Geriatric Healthcare Specialist Calexico CA

In a study recently published in the Journal of Alzheimer’s Disease, researchers from Brown Medical School found that reduced glucose uptake and decreased metabolism in the hippocampus—the area of the brain associated with memory—cause neurodegeneration and cognitive impairment.

Xian Li
(818) 375-2000
13652 Cantara St
Panorama City, CA
Specialty
Geriatric Medicine

Data Provided by:
Harry Minoru Shin, MD
(909) 427-5441
3666 El Grande Dr
San Jose, CA
Specialties
Geriatrics, Geriatric Psychiatry
Gender
Male
Education
Medical School: Loma Linda Univ Sch Of Med, Loma Linda Ca 92350
Graduation Year: 1992

Data Provided by:
Dave Robinson, DO
(209) 951-4666
1145 N California St
Stockton, CA
Specialties
Geriatrics, Geriatric Psychiatry
Gender
Male
Education
Medical School: Univ Of Hlth Sci, Coll Of Osteo Med, Kansas City Mo 64124
Graduation Year: 1990

Data Provided by:
David Naimark, MD
(619) 531-3257
1924 Montgomery Ave
Cardiff, CA
Specialties
Geriatrics, Geriatric Psychiatry
Gender
Male
Education
Medical School: Boston Univ Sch Of Med, Boston Ma 02118
Graduation Year: 1990

Data Provided by:
Harold Brownstein, MD
(415) 461-1920
Greenbrae, CA
Specialties
Geriatrics, Geriatric Medicine-Internal Medicine
Gender
Male
Education
Medical School: Stanford Univ Sch Of Med, Stanford Ca 94305
Graduation Year: 1955

Data Provided by:
Laurence Z Rubenstein, MD
(818) 895-9311
16111 Plummer St Bldg 25RM # A129
Sepulveda, CA
Specialties
Geriatrics, Geriatric Medicine-Internal Medicine
Gender
Male
Education
Medical School: A Einstein Coll Of Med Of Yeshiva Univ, Bronx Ny 10461
Graduation Year: 1974

Data Provided by:
James Edward Lett, MD
(916) 978-0958
5098 Keane Dr
Carmichael, CA
Specialties
Geriatrics, Geriatric Medicine-Family Practice
Gender
Male
Education
Medical School: Univ Of Ky Coll Of Med, Lexington Ky 40536
Graduation Year: 1974

Data Provided by:
Susan Lu, MD
(510) 465-6700
350 30th St Ste 320
Oakland, CA
Specialties
Geriatrics, Geriatric Medicine-Internal Medicine
Gender
Female
Education
Medical School: Wayne State Univ Sch Of Med, Detroit Mi 48201
Graduation Year: 1998

Data Provided by:
Jeffrey Paul Frey, MD
(573) 442-0320
376 W Badillo St
Covina, CA
Specialties
Geriatrics, Geriatric Medicine-Internal Medicine, Adolescent Medicine-Pediatrics
Gender
Male
Education
Medical School: Suny-Hlth Sci Ctr At Syracuse, Coll Of Med, Syracuse Ny 13210
Graduation Year: 1974
Hospital
Hospital: Boone Hosp Center, Columbia, Mo; Columbia Reg Hosp, Columbia, Mo; University Hospitals And Clini, Columbia, Mo
Group Practice: Broadway Internal Medicine

Data Provided by:
Glenn C Kissinger
(559) 591-1820
271 North L Street
Dinuba, CA
Specialty
Geriatric Medicine

Data Provided by:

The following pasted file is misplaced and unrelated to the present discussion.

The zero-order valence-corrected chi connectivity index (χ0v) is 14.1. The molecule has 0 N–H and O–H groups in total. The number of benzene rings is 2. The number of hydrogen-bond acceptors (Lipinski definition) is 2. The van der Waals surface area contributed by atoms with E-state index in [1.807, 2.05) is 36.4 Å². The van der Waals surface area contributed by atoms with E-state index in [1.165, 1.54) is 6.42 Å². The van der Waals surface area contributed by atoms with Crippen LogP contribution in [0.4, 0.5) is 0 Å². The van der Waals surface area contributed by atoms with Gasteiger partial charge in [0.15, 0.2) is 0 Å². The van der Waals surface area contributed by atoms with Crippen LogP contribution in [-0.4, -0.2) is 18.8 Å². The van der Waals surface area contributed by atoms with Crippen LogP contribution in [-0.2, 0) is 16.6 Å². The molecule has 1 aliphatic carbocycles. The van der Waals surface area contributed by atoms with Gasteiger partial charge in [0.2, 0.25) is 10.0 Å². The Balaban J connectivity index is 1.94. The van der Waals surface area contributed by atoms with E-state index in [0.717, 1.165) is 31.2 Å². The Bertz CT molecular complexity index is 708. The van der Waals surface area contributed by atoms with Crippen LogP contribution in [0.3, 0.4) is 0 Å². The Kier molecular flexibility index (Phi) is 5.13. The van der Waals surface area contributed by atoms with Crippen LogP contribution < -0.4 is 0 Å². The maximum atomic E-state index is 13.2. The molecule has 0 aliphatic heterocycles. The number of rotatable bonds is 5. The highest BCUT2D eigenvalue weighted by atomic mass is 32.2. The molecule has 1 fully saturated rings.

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Food for Thought

Provided by: 

By Kris Kucera

Rarely does an extended family get a free pass from Alzheimer’s disease or diabetes mellitus. On the surface, these two afflictions appear totally unrelated —Alzheimer’s (AD), Mother Nature’s cruel version of identity theft; and diabetes, the glucose-metabolism disorder that affects both young and old alike. However, new research indicates that the two diseases behave in a similar manner.

In a study recently published in the Journal of Alzheimer’s Disease, researchers from Brown Medical School found that reduced glucose uptake and decreased metabolism in the hippocampus—the area of the brain associated with memory—cause neurodegeneration and cognitive impairment. This, they say, suggests that a form of diabetes, tentatively dubbed type 3, leads to AD.

Type 1 diabetes results from a severe or complete lack of insulin, a hormone made in the pancreas that controls blood sugar. Type 2, dubbed adult onset diabetes (although these days it occurs in teenagers and even younger kids), also stems from a dearth of insulin, or insulin resistance —the existing insulin molecules cannot deliver glucose through the cells’ membranes. Surprisingly, the researchers found a new form of insulin, produced in the brain, and they believe that, over time, decreasing levels of this “brain insulin” and other insulin-related proteins ultimately precipitate AD. While levels of brain insulin have no known affect on a body’s overall blood sugar, scientists have long recognized that diabetes patients are more likely to develop AD than those without the disease.

Skeptics of the Brown team’s findings argue that our brains produce so little insulin in the first place, reduced levels of the hormone can’t possibly play a significant role in AD. Regardless, the new data show that AD may be a neuroendocrine disorder, thus increasing the possibility for more effective treatments. And that gives hope to all of us who may one day be touched, directly or indirectly, by the merciless hand of AD.

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